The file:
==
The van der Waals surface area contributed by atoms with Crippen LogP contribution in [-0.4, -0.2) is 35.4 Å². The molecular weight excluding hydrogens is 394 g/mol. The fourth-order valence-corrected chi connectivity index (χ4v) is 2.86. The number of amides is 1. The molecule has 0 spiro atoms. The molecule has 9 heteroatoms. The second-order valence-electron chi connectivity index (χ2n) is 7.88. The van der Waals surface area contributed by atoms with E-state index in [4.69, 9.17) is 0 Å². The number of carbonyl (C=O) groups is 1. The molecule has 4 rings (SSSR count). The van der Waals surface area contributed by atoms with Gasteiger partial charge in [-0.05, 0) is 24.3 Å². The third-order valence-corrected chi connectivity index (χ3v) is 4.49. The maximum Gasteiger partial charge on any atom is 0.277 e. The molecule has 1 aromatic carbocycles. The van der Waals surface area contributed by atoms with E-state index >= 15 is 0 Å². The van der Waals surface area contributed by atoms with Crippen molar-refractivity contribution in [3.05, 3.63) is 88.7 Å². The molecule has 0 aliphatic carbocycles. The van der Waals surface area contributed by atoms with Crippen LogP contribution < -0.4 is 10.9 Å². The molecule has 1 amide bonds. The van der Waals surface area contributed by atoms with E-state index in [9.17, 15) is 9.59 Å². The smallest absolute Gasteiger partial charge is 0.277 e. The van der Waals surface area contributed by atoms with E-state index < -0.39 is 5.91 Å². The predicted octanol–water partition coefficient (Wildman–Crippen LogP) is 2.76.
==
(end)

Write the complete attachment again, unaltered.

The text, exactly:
The van der Waals surface area contributed by atoms with Crippen LogP contribution in [-0.4, -0.2) is 35.4 Å². The molecular weight excluding hydrogens is 394 g/mol. The fourth-order valence-corrected chi connectivity index (χ4v) is 2.86. The number of amides is 1. The molecule has 0 spiro atoms. The molecule has 9 heteroatoms. The second-order valence-electron chi connectivity index (χ2n) is 7.88. The van der Waals surface area contributed by atoms with E-state index in [4.69, 9.17) is 0 Å². The number of carbonyl (C=O) groups is 1. The molecule has 4 rings (SSSR count). The van der Waals surface area contributed by atoms with Gasteiger partial charge in [-0.05, 0) is 24.3 Å². The third-order valence-corrected chi connectivity index (χ3v) is 4.49. The maximum Gasteiger partial charge on any atom is 0.277 e. The molecule has 1 aromatic carbocycles. The van der Waals surface area contributed by atoms with E-state index >= 15 is 0 Å². The van der Waals surface area contributed by atoms with Crippen molar-refractivity contribution in [3.05, 3.63) is 88.7 Å². The molecule has 0 aliphatic carbocycles. The van der Waals surface area contributed by atoms with Crippen LogP contribution < -0.4 is 10.9 Å². The molecule has 1 amide bonds. The van der Waals surface area contributed by atoms with E-state index in [9.17, 15) is 9.59 Å². The smallest absolute Gasteiger partial charge is 0.277 e. The van der Waals surface area contributed by atoms with E-state index < -0.39 is 5.91 Å². The predicted octanol–water partition coefficient (Wildman–Crippen LogP) is 2.76.